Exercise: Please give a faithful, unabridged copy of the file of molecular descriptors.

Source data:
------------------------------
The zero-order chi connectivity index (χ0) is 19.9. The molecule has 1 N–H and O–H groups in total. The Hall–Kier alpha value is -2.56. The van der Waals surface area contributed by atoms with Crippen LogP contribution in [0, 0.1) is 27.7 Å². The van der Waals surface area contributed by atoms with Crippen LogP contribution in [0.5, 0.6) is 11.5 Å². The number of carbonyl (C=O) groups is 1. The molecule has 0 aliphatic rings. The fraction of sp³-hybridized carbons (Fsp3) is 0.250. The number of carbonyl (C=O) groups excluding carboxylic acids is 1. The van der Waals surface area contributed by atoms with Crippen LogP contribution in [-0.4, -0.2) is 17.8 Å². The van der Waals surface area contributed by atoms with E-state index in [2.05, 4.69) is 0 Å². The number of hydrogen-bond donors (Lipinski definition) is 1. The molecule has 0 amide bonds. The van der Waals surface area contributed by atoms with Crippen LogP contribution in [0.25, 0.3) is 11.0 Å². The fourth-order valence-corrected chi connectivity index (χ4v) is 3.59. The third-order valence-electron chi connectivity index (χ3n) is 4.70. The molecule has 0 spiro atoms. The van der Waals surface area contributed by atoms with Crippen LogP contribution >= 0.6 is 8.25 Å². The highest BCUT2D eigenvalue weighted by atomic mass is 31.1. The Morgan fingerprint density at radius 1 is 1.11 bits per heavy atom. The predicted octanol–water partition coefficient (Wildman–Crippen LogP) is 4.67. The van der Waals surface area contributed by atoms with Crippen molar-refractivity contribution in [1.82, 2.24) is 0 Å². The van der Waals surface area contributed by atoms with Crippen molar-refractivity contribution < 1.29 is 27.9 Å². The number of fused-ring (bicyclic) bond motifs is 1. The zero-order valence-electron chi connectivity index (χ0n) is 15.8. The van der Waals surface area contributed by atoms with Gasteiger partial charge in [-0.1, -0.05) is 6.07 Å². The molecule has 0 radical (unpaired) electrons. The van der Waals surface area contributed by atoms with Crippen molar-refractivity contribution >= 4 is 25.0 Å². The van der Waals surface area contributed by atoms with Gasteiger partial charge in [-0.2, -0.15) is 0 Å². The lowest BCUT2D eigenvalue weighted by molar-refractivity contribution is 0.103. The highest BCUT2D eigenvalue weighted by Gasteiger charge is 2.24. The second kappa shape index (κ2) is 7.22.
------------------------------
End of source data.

The zero-order chi connectivity index (χ0) is 19.9. The molecule has 1 N–H and O–H groups in total. The Hall–Kier alpha value is -2.56. The van der Waals surface area contributed by atoms with Crippen LogP contribution in [0, 0.1) is 27.7 Å². The van der Waals surface area contributed by atoms with Crippen LogP contribution in [0.5, 0.6) is 11.5 Å². The number of carbonyl (C=O) groups is 1. The molecule has 0 aliphatic rings. The fraction of sp³-hybridized carbons (Fsp3) is 0.250. The number of carbonyl (C=O) groups excluding carboxylic acids is 1. The van der Waals surface area contributed by atoms with Crippen LogP contribution in [-0.4, -0.2) is 17.8 Å². The van der Waals surface area contributed by atoms with E-state index in [2.05, 4.69) is 0 Å². The number of hydrogen-bond donors (Lipinski definition) is 1. The molecule has 0 amide bonds. The van der Waals surface area contributed by atoms with Crippen LogP contribution in [0.25, 0.3) is 11.0 Å². The fourth-order valence-corrected chi connectivity index (χ4v) is 3.59. The third-order valence-electron chi connectivity index (χ3n) is 4.70. The molecule has 0 spiro atoms. The van der Waals surface area contributed by atoms with Crippen LogP contribution >= 0.6 is 8.25 Å². The highest BCUT2D eigenvalue weighted by atomic mass is 31.1. The Morgan fingerprint density at radius 1 is 1.11 bits per heavy atom. The predicted octanol–water partition coefficient (Wildman–Crippen LogP) is 4.67. The van der Waals surface area contributed by atoms with Crippen molar-refractivity contribution in [1.82, 2.24) is 0 Å². The van der Waals surface area contributed by atoms with Crippen molar-refractivity contribution < 1.29 is 27.9 Å². The number of fused-ring (bicyclic) bond motifs is 1. The zero-order valence-electron chi connectivity index (χ0n) is 15.8. The van der Waals surface area contributed by atoms with Gasteiger partial charge in [-0.1, -0.05) is 6.07 Å². The molecule has 0 radical (unpaired) electrons. The van der Waals surface area contributed by atoms with Crippen molar-refractivity contribution >= 4 is 25.0 Å². The van der Waals surface area contributed by atoms with Gasteiger partial charge in [-0.2, -0.15) is 0 Å². The lowest BCUT2D eigenvalue weighted by molar-refractivity contribution is 0.103. The highest BCUT2D eigenvalue weighted by Gasteiger charge is 2.24. The second kappa shape index (κ2) is 7.22.